3D printing is cool and it is going to be really big. But 3D printing is also slow and undoubtedly it will get faster but it does not replace mass manufacturing.
What 3D printing enables is custom manufactured items in small lots, which is fantastic for designers, prototypers, artists, hobbyists and the field of education. It opens up the creation of many types of custom components and building small scale solutions to problems we may not have otherwise touched. It may enable consumers to custom make some small lot household items (at likely greater cost than the mass produced equivalent) and will, to a degree, offer substitutes for mass produced items. 3D printing also opens up small lot manufacturing to address small market needs.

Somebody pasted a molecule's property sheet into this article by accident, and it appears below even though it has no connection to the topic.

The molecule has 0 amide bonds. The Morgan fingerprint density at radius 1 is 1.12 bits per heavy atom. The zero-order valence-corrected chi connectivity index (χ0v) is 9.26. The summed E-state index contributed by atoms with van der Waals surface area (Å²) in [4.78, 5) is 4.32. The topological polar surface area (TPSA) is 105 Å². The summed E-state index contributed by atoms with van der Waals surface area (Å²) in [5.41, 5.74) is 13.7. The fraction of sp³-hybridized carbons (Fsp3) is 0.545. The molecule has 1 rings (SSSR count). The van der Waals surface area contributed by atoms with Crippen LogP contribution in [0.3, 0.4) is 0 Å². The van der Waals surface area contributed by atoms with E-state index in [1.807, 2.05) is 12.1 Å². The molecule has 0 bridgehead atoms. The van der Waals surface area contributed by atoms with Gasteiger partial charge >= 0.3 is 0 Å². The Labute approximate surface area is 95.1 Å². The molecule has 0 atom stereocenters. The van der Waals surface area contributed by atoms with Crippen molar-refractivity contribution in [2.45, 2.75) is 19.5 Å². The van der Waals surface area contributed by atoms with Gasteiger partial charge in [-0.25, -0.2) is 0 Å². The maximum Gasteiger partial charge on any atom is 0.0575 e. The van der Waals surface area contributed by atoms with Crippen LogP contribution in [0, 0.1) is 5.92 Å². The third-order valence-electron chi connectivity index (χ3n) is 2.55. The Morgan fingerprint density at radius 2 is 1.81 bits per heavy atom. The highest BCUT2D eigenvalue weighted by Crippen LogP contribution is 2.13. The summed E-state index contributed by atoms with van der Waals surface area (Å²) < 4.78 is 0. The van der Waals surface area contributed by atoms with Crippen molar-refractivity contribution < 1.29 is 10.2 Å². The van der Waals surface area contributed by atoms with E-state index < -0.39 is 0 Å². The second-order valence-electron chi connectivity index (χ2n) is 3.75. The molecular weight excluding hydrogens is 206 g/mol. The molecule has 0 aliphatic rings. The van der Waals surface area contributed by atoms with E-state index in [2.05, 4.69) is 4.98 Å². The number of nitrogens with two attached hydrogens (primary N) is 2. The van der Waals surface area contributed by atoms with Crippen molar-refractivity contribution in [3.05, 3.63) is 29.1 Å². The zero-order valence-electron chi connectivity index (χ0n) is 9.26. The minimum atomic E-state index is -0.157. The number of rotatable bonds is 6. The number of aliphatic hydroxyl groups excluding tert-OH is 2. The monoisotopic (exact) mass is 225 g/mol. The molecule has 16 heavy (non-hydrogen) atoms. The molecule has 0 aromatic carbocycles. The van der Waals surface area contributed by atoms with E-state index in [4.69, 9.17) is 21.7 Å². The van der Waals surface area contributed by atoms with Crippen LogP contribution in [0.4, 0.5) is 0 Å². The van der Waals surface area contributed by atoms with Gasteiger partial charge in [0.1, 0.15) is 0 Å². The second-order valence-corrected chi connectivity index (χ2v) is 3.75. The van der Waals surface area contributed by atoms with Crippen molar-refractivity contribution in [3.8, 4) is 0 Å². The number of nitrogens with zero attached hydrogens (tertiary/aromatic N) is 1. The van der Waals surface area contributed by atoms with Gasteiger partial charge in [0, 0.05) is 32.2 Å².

Some enthusiasts are convinced that 3D printing changes the entire world, ends “materialism” (huh?), creates economic opportunities for all and everyone will grow up to become an engineer and roboticist. Hmmm….
Fortunately, the reporter distinguishes between the fantasy and reality and nails the story – good job!
(Hey, I’m a maker too and I go to Maker Faire and so should you!)